The film revisits key moments following our invasion of Iraq.  As we watch Baghdad fall, the camera cuts to Rumsfeld giving his “henny-penny” press briefing.  “I picked up a newspaper today and I couldn’t believe it,” he says archly with one of those knowing executive smiles.  “I read eight headlines that talked about chaos, violence, unrest.  And it just was Henny Penny—‘The sky is falling.’  I’ve never seen anything like it!  And here is a country that’s being liberated.”  Sickening, isn’t it?

The camera follows Iraqi looters in March 2003 carrying off whatever wasn’t nailed down.  Rumsfeld appears again, commenting blithely on the rampage: “Stuff happens.”  Then, Ferguson cuts to his interview with Col. Paul Hughes, director of the Strategic Policy Office in the Office of Reconstruction and Humanitarian Assistance.  Hughes comments dryly on the stuff that happened.  At one point, he witnessed men pull up with a crane and carry off the dismantled parts of a power plant.  So it’s not surprising that, to this day, electric power is critically scarce.

Hughes goes on to comment on the inexperience of the men running things from Washington, D.C.  Few had military experience; none spoke Arabic.  Yet they insisted they knew better than the generals and Arabists.  When Paul Bremer was sent to Iraq to replace Gen. Jay Garner as head of the reconstruction effort, Hughes was appalled by his deBa’athification policy.  Bremer dismissed Hussein’s entire bureaucracy overnight.  Hughes points out that most of these people didn’t pose a threat; they only supported Hussein to hold their jobs.  Throwing them out contributed to the chaos that has since engulfed the country.  Bremer’s decision to disband the army was even worse.  Instantly, more than a half-million men were unemployed, most of them armed, all of them trained in the use of lethal force.  Hughes tells of several Iraqi generals offering their troops to help American forces quell the insurgency.  Bremer rejected these offers.  Where do you think these Iraqis went? Hughes asks rhetorically.  Some of them undoubtedly visited the unguarded ammunition dumps and helped themselves.  This is why the insurgency has been able to escalate so rapidly and murderously.  Only a man blinded by his own arrogance could have acted as stupidly as Bremer.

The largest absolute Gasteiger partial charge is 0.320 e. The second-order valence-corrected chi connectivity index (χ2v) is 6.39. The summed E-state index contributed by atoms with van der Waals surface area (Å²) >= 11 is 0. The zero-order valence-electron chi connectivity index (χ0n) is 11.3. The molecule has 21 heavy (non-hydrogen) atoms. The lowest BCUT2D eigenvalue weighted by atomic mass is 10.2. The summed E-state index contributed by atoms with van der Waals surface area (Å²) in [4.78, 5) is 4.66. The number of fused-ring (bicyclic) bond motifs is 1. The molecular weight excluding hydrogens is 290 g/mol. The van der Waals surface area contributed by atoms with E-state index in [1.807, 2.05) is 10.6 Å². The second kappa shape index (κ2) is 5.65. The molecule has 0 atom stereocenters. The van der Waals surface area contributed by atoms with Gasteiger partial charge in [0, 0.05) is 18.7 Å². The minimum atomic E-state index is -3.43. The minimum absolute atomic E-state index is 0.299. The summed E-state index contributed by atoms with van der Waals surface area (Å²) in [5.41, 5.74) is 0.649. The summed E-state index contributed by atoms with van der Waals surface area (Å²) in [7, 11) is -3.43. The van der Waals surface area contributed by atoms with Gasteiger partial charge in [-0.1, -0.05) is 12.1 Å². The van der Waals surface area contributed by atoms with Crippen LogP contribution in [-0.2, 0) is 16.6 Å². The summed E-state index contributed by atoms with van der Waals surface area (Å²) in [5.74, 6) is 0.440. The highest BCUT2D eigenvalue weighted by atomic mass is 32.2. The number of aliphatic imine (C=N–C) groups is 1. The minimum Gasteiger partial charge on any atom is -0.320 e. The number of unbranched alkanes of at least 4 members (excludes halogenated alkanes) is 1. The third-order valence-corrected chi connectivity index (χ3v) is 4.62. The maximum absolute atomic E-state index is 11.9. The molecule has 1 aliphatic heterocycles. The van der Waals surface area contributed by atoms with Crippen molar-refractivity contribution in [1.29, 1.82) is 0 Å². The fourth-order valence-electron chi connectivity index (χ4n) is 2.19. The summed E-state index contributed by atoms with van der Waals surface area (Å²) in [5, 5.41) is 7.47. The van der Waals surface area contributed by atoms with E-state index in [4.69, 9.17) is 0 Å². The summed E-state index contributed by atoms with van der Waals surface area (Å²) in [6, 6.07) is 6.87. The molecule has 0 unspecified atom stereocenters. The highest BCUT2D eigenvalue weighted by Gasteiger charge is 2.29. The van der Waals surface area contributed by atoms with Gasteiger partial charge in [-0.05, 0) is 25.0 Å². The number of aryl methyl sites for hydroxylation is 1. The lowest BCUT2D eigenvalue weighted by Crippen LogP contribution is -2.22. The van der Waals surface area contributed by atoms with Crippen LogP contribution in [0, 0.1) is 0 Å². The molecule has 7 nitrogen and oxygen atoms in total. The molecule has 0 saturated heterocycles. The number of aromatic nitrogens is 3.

Almost as an afterthought, Ferguson’s narrator, Campbell Scott, mentions that, at the time of the filming, there had been over 3,000 American soldiers killed, 20,000 more maimed, and perhaps as many as 600,000 Iraqis slain.  Then the film’s last words are left to Seth Moulton, leader of the Second Platoon of Alpha Company, 1st Battalion, Fourth Marines.  Looking at Ferguson’s camera, he asks, “Is this the best America can do?”